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AI – A Topic I Know So Little About!

I know virtually nothing about AI.  Yet here I am, Blogging about it.  AND yes, I am the actual live Blog author.  I am not using AI technology to create this. 

AI Discussion is Everywhere

As I draft this (drafted on July 11th), I encountered an article on the CNN Money landing page on this topic.  The title: “Bot or not? How to tell when you’re reading something written by AI”

I was running an errand around 11:00 a.m. (also on July 11th).  I was listening to WCCO AM radio (I know – old school but I like the hosts).  The topic/guest – focused on AI including its possible nefarious uses. 

First Client Concern

We just completed an Executive Director retained search for a local non-profit organization.  As part of the candidate vetting process, the search committee wanted our firm to get a writing sample.  During the search committee discussion, one of the committee members asked how we could assure that the writing sample was created by the candidate directly and not through AI. 

We came up with an answer – actually two options:

  • Arrange a private room for the candidate – without technology (no computer; no phone) and have them write something (with topic guidelines).
  • Ask the candidates to send us something they had written and sent out or published from their past.  (The samples that were sent were all verified by their publication dates.) 

What was significant about this discussion was simply the fact that we had to have it.  We didn’t go too deeply into the AI topic, but did briefly discuss the potential use of AI to create content.  What was not concluded – would that future possible AI usage be a good thing or a bad thing for the non-profit.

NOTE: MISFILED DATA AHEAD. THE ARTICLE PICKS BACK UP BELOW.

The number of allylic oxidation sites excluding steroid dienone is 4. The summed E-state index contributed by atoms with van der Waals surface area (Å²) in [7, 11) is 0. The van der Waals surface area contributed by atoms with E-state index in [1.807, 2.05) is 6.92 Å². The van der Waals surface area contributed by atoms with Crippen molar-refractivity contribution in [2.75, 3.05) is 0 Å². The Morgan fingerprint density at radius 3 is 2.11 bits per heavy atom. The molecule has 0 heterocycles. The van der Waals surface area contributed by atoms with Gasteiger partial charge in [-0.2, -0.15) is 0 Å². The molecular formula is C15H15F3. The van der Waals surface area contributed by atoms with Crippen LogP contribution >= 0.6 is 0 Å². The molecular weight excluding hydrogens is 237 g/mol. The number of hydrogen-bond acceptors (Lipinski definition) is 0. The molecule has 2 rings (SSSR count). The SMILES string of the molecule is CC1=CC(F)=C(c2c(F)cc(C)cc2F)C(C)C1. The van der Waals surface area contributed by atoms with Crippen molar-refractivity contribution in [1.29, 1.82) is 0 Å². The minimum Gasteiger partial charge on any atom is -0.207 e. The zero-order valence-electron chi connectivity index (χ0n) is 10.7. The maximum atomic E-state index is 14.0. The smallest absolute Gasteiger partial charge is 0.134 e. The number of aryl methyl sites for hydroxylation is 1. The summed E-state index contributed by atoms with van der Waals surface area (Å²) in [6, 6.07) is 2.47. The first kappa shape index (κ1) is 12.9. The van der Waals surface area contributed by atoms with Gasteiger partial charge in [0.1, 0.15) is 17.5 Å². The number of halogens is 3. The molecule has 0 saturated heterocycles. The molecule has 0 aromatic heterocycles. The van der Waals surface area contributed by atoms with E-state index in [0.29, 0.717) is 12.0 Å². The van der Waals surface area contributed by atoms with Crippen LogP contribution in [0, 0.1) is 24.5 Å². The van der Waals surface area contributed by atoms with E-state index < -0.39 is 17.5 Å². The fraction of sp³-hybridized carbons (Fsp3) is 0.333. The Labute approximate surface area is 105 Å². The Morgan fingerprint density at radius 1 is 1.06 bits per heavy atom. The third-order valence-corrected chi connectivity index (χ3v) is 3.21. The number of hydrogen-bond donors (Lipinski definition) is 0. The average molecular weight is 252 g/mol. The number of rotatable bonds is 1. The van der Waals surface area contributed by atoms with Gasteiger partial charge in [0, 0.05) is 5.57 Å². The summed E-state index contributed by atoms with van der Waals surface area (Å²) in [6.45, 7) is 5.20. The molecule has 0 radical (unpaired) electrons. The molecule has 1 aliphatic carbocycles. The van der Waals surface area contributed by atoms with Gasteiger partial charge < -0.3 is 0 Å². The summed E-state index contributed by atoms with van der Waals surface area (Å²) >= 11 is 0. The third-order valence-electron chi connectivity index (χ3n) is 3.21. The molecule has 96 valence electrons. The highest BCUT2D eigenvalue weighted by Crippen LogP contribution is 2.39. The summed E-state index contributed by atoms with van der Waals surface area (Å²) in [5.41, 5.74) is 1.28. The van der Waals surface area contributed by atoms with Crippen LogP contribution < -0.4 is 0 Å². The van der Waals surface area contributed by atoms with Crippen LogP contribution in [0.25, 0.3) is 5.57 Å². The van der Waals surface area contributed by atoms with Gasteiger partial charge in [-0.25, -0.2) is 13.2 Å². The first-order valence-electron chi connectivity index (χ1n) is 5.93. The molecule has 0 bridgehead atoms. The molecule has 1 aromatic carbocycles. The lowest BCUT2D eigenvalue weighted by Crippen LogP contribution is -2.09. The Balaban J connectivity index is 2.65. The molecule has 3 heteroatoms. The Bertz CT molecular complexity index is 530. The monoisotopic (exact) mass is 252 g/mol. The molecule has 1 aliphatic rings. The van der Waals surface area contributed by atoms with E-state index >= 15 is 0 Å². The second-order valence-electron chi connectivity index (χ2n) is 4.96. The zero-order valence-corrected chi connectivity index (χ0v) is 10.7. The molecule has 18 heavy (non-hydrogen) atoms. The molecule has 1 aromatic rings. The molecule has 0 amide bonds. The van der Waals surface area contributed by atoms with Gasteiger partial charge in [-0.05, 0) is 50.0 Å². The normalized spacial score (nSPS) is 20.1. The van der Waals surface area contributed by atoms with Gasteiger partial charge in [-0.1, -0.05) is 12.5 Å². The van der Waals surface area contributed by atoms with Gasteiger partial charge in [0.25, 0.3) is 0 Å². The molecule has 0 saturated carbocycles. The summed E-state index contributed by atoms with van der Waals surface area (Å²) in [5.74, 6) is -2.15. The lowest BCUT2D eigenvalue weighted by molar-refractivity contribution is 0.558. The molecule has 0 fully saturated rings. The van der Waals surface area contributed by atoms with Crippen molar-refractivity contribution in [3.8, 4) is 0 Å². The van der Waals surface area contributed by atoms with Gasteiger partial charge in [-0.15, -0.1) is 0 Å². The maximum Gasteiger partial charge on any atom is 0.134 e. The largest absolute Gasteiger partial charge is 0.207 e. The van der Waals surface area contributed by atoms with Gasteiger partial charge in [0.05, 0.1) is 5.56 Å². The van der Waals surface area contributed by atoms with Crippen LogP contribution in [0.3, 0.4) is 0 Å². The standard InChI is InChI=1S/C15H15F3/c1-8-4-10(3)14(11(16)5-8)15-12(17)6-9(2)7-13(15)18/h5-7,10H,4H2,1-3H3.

Earlier in the day (July 11th was indeed a prolific AI discussion day), a career coach told me about a candidate who used AI to generate the lead paragraphs (the About section) on their LinkedIn page.  I know candidates are using AI to generate resumes.  I was reading an article about a job seeker who had AI generate an updated resume for use in her search.  The result was more follow-up from employers – they wanted to meet her (different than the lack of follow-up from her own resume writing). 

Many questions come to mind . . . . . . what happens when the candidate is in front of a human – the interviewer?  Can the person be as articulate as AI was for them?  And what happens when the candidate is hired – and has to interact without the assistance of AI to help with wording/idea generation? 


This is the first of what I assume will be many Blog entries on the topic of AI as it relates to the Executive Search industry.  AI is an evolving science; this is an evolving topic. 

Stay tuned for more!